Author(s): Johnston BD, Scown TM, Moger J, Cumberland SA, Baalousha M,
Abstract Share this page
Abstract Nanoparticles (NPs) are reported to be a potential environmental health hazard. For organisms living in the aquatic environment, there is uncertainty on exposure because of a lack of understanding and data regarding the fate, behavior, and bioavailability of the nanomaterials in the water column. This paper reports on a series of integrative biological and physicochemical studies on the uptake of unmodified commercial nanoscale metal oxides, zinc oxide (ZnO), cerium dioxide (CeO(2)), and titanium dioxide (TiO(2)), from the water and diet to determine their potential ecotoxicological impacts on fish as a function of concentration. Particle characterizations were performed and tissue concentrations were measured by a wide range of analytical methods. Definitive uptake from the water column and localization of TiO(2) NPs in gills was demonstrated for the first time by use of coherent anti-Stokes Raman scattering (CARS) microscopy. Significant uptake of nanomaterials was found only for cerium in the liver of zebrafish exposed via the water and ionic titanium in the gut of trout exposed via the diet. For the aqueous exposures undertaken, formation of large NP aggregates (up to 3 mum) occurred and it is likely that this resulted in limited bioavailability of the unmodified metal oxide NPs in fish.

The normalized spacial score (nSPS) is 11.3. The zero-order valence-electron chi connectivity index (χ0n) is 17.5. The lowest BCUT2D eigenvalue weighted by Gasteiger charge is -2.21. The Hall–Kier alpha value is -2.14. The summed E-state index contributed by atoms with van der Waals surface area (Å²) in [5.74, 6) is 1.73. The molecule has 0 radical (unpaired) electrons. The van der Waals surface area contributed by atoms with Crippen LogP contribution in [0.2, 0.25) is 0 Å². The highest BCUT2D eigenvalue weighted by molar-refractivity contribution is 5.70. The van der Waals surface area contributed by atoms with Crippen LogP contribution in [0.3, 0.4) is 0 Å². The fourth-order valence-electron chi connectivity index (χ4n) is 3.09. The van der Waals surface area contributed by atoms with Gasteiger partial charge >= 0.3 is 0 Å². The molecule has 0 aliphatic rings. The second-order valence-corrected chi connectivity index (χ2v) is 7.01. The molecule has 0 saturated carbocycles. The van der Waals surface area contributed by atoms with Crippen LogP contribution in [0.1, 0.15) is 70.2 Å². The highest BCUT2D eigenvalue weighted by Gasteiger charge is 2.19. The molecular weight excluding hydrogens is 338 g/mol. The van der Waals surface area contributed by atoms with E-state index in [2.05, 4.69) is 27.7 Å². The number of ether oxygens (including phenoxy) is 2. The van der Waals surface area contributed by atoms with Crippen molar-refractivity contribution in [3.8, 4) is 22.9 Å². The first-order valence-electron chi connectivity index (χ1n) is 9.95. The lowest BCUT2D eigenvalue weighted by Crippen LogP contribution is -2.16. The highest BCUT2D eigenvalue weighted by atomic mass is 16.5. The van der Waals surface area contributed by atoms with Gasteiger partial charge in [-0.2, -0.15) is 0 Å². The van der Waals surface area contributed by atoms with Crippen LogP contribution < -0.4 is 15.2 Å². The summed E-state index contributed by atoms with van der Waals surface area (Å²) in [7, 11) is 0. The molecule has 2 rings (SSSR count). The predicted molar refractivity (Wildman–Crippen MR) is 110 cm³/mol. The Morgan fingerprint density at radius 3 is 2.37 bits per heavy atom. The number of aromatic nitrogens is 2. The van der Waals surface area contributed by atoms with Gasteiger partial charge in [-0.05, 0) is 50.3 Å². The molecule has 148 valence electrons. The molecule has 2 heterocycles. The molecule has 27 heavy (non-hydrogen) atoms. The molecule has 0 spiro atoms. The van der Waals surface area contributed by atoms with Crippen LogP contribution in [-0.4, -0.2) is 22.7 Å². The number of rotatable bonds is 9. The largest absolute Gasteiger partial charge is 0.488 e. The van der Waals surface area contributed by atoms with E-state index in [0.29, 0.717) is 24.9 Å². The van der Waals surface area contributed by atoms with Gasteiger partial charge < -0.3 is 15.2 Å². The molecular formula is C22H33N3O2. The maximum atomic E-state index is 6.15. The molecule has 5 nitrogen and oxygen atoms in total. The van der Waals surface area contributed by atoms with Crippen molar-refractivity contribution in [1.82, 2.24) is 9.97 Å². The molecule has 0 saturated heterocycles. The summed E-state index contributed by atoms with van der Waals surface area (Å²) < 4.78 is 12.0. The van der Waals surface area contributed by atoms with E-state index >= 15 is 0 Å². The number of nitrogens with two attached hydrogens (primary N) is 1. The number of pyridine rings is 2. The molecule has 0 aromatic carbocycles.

This article was published in Environ Sci Technol
and referenced in Journal of Nanomedicine & Nanotechnology